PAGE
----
This year, 1988, is the beginning of the Bi-Centennial of Engineering in Canada. To mark this event it is proposed that all Chapters of the Western Region participate in a special project. The objective of the project is to discover, explore, record and publish information about individual persons and their contribution to the development of engineering within the Western Region, and prior to 1922.”
With approval of the Western Region and APEO headquarters, the special project began in 1988. In 1993, the Guelph-Cambridge Chapter APEO was reorganized as part of the Grand River Chapter, one of 11 chapters of the Western Region, Professional Engineers Ontario (PEO). In the interim, 1988-1993, all chapters were invited to submit brief biographies of individuals known locally for their contributions to society. General guidelines for the biographies included the following:
- “Focus: It is proposed that the focus highlights prior art and science in engineering without excluding acknowledged historic figures.
- Image: It is proposed that the personal image to be projected for each candidate be developed in terms of social role rather than technical specialty. For example, a person who practised as a surveyor could be so described. Alternatively, the same person could be described according to the social role played, perhaps in transportation, commerce or land reclamation for human settlement. The emphasis wanted is on the social role.
- Chronology: Engineering goings-on prior to 1922 are to be emphasized, but activity of an individual both leading up to and subsequent to 1922 would not be artificially separated.”
The invitation to participate produced a collection of 37 biographies of known contributors, and one anonymous autobiography. They present four different groupings that tell about a general move towards contemporary engineering practice.
Links To Have Heroes–Will Travel
Five biographies in this collection provide links to Have Heroes–Will Travel. The first in this group is Samuel Holland (1728-1801) who pre-dates Have Heroes–Will Travel. Thomas Ridout (1754-1829) fills the gap between Holland and Sir Casimir Gzowski (1813-1898): Gzowski connects this collection to Have Heroes–Will Travel. The last two of this group also appear in
Mind, Heart, and Vision: Thomas Coltrin Keefer (1821-1915) and Joseph Hobson (1834-1917). None of these five pioneers became a P.Eng., as they all died before the founding act of 1922.
Pre-Canadian Society of Civil Engineers, 1887
Seventeen biographies refer to individuals born before 1887, the founding year of the CSCE, but died before 1922. They are William Beatty Senior (1794-1881), Henry Wolsey Bayfield (1795-1885), Hugh Nixon Shaw (1812-1863), James Miller Williams (1818-1890), Charles Nelson Tripp (1823-1866), James H. Beatty (1826-1902), John Henry Fairbank (1831-1914), Henry Beatty (1834-1914), William Beatty Junior (1835-1889), Thomas C. Brainerd (1837-1910), John D. Beatty (1838-1912), William H. McGarvey (1843-1914), Thomas Doherty (1843-1916), Jacob Lewis Englehart (1847-1921), John Goodison (1849-1915), John C. Thede (1854-1943), and Adelaide Hoodless (1857-1910).
Public Health and Engineering
Just after 1887, there is a third group of two that merits special reference, due to the vital nature of the service provided: Dr. James Ferris MacLaren, P.Eng. (1892-1962) and Dr. Albert E. Berry, P.Eng. (1894-1984) pioneered public health engineering and environmental engineering locally, nationally and internationally. The Walkerton water contamination scandal is an unfortunate insult to their legacy.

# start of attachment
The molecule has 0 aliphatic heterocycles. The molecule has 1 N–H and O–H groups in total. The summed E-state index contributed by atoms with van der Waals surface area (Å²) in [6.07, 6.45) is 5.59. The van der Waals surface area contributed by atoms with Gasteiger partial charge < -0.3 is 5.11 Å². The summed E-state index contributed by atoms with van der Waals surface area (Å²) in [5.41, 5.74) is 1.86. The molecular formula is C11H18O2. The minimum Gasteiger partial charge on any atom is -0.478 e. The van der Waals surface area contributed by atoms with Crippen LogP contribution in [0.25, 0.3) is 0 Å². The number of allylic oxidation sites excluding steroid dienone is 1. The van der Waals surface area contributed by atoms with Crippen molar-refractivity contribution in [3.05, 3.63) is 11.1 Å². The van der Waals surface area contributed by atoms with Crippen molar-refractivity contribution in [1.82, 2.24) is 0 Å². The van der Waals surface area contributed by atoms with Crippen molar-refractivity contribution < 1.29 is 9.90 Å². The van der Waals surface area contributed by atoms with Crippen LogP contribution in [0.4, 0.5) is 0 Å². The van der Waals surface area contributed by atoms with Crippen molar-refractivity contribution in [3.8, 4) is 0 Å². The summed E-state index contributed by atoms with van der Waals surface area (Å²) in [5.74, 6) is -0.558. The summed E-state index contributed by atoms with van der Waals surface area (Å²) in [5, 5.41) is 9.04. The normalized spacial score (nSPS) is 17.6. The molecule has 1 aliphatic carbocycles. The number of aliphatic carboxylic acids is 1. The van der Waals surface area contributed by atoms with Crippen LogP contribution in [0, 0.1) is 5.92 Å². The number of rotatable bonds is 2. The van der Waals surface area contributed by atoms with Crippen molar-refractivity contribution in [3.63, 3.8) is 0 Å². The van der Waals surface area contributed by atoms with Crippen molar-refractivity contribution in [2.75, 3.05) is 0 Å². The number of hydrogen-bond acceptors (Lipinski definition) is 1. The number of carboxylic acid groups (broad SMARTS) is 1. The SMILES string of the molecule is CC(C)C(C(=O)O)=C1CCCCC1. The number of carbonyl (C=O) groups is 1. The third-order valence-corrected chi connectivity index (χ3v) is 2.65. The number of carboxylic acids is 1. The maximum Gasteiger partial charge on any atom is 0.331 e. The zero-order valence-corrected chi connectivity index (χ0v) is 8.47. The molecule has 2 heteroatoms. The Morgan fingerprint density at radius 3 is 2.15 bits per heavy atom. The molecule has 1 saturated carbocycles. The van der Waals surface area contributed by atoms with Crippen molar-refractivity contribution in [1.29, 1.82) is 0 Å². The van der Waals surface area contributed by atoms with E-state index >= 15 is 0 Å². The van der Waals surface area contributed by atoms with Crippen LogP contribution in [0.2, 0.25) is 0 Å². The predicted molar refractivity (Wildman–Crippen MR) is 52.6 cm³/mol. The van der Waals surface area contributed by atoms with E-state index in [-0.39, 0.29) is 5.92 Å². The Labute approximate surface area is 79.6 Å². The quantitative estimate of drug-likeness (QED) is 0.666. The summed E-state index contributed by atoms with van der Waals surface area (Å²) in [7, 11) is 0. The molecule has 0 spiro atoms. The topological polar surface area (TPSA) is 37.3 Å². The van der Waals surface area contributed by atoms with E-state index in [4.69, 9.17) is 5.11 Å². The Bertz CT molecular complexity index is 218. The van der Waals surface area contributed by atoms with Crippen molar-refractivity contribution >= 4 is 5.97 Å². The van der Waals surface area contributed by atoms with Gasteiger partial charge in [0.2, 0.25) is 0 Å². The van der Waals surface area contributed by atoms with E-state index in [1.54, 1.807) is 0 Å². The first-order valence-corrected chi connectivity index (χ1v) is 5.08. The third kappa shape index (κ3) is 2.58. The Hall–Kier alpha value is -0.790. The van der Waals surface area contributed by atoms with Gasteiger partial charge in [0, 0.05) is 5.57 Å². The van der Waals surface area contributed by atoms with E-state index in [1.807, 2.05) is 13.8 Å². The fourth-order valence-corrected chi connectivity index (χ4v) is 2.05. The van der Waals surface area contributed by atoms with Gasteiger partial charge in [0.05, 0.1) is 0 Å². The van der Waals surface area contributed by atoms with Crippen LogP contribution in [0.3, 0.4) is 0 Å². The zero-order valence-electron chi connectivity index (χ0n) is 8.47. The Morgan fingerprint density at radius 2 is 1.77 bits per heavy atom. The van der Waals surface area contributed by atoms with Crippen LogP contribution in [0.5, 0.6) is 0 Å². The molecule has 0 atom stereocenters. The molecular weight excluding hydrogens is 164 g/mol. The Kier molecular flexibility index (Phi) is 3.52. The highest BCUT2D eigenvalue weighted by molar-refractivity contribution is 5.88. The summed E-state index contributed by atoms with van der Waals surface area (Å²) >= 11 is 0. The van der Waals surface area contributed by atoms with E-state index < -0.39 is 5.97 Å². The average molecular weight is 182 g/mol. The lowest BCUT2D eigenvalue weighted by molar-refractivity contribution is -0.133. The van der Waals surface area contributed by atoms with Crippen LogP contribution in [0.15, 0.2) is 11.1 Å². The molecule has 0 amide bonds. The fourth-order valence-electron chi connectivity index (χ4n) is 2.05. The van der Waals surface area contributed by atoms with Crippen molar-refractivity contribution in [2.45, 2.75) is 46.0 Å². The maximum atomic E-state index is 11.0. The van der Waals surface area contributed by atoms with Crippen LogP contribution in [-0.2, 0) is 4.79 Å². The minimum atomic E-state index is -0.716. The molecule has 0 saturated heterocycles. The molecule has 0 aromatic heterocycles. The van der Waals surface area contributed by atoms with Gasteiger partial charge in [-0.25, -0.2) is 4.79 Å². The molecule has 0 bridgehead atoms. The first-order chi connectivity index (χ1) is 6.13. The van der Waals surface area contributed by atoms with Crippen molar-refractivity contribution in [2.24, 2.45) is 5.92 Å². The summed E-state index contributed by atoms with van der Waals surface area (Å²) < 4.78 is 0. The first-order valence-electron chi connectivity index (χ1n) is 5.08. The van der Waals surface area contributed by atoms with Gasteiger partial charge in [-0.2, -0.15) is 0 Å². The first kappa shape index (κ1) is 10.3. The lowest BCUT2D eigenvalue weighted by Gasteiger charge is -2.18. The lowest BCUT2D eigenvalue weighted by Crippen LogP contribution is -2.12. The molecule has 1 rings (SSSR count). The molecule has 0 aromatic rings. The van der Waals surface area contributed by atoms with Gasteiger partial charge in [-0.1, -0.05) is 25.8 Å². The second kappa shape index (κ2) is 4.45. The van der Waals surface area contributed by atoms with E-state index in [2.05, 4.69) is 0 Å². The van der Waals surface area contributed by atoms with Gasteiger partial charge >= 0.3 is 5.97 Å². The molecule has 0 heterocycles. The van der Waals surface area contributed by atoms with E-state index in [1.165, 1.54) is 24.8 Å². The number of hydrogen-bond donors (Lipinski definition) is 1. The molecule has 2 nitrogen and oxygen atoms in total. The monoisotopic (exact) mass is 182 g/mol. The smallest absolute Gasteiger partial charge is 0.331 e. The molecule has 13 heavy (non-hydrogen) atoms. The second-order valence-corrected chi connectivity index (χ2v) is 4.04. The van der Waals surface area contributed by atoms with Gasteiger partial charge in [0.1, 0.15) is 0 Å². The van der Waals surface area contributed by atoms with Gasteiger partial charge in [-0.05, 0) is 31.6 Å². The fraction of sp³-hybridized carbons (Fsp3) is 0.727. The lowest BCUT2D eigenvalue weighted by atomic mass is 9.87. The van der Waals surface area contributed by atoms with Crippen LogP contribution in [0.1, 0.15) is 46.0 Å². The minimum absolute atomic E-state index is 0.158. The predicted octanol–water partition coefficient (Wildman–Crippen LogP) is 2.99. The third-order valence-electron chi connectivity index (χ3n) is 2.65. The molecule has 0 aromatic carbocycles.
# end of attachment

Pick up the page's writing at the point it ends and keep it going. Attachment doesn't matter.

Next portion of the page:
Contemporaries of CSCE and APEO
The lives of 10 others coincided with the CSCE and the APEO, although not all of them had documented memberships in one or the other professional association. Each of their biographies provides insight into a diversity of technical and social relationships that affected their lives and the nature of their contributions. This group comprises Sir Adam Beck (1857-1925), Reginald Aubrey Fessenden (1866-1932), William Henry Day (1870-1938), Tom Reid (1870-1958), Thomas Montgomery (1874-1964), Arthur F. Wells, P.Eng. (1880-1979), E.V. Buchanan, P.Eng. (1887-1987), William Cameron Blackwood (1879-1961), Dr. James A. Vance, P.Eng. (1892-1981), and Edward S. Rogers, Senior (1900-1939).
Three Special Ladies “In Black Gold Country”
Human settlement in the “Black Gold Country” of the Western Region was supported in unique ways by Elizabeth Adamson (1828-1886), known as the first female druggist, Anna L. Coghill (1836-1907), a recognized hymn composer, and Annie McFadden (1848-1935), a highly committed and effective nurse. Details of their contributions remain largely unheralded and are subjects for another story.
The last contribution is different from all the other biographies in the collection. It is an anonymous autobiography of a P.Eng. born in 1920, who now lives in retirement. As an epilogue, it is a brief note to the reader about the enduring example set by each person included in this collection. Each represents a unique contribution to the rich, diverse and valued tradition of Canadian engineering, the main revelation of this collection of biographical sketches.
A Word On Bibliographical References
The articles for this collection accumulated over a span of 18 years. In this time, guidelines for referencing bibliographical sources have changed frequently, and no predetermined template was given to the authors*. The editor followed the standard MLA citation guidelines whenever possible. However, since each contributor recorded bibliographical information differently, and missing publishing information could not always be obtained after so many years, inconsistencies and omissions could not always be avoided.
Copyediting by Maren Kasulke, Ph.D.
*Without a predetermined template, draft biographies originated in various forms. Dr. John R. Ogilvie, P.Eng., scanned the originals and when necessary converted them to Microsoft Standards. His patience and contribution are sincerely acknowledged.